Sensitivity of oxygen dynamics in the water column of the Baltic Sea to external forcing
- CEC Joint Research Centre, Institute for Environment and Sustainability, Ispra (VA), Italy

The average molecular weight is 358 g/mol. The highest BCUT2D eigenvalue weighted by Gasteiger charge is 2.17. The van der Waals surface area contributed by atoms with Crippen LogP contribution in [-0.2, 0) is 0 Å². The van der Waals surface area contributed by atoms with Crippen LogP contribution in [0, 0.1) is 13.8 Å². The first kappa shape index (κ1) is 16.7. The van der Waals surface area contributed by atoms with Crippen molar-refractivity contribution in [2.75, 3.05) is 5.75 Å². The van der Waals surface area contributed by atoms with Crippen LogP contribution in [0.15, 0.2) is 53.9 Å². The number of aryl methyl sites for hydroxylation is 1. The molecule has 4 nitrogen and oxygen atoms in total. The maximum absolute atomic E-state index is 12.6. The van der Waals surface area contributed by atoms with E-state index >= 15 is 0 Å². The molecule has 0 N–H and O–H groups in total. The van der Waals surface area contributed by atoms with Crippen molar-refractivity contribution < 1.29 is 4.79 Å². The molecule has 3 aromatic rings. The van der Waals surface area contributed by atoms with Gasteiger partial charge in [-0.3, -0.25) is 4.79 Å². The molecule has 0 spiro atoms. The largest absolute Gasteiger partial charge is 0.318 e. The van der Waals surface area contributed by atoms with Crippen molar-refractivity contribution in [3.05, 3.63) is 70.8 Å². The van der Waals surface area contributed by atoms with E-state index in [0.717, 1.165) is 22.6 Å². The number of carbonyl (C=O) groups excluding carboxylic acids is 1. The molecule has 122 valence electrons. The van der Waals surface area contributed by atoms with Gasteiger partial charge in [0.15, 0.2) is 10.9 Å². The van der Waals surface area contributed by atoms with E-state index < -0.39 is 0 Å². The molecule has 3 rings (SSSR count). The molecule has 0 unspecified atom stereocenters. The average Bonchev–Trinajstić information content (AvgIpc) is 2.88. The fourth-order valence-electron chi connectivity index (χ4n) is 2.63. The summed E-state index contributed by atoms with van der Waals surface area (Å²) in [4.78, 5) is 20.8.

Abstract. A 1-D biogeochemical/physical model of marine systems has been applied to study the oxygen cycle in four stations of different sub-basins of the Baltic Sea, namely, in the Gotland Deep, Bornholm, Arkona and Fladen. The model consists of the biogeochemical model of Neumann et al. (2002) coupled with the 1-D General Ocean Turbulence Model (GOTM). The model has been forced with meteorological data from the ECMWF reanalysis project for the period 1998–2003, producing a six year hindcast which is validated with datasets from the Baltic Environmental Database (BED) for the same period. The vertical profiles of temperature and salinity are relaxed towards both profiles provided by 3-D simulations of General Estuarine Transport Model (GETM) and observed profiles from BED. Modifications in the parameterisation of the air-sea oxygen fluxes have led to a significant improvement of the model results in the surface and intermediate water layers. The largest mismatch with observations is found in simulating the oxygen dynamics in the Baltic Sea bottom waters. The model results demonstrate the good capability of the model to predict the time-evolution of the physical and biogeochemical variables at all different stations. Comparative analysis of the modelled oxygen concentrations with respect to observation data is performed to distinguish the relative importance of several factors on the seasonal, interannual and long-term variations of oxygen. It is found that natural physical factors, like the magnitude of the vertical turbulent mixing, wind speed and the variation of temperature and salinity fields are the major factors controlling the oxygen dynamics in the Baltic Sea. The influence of limiting nutrients is less pronounced, at least under the nutrient flux parameterisation assumed in the model.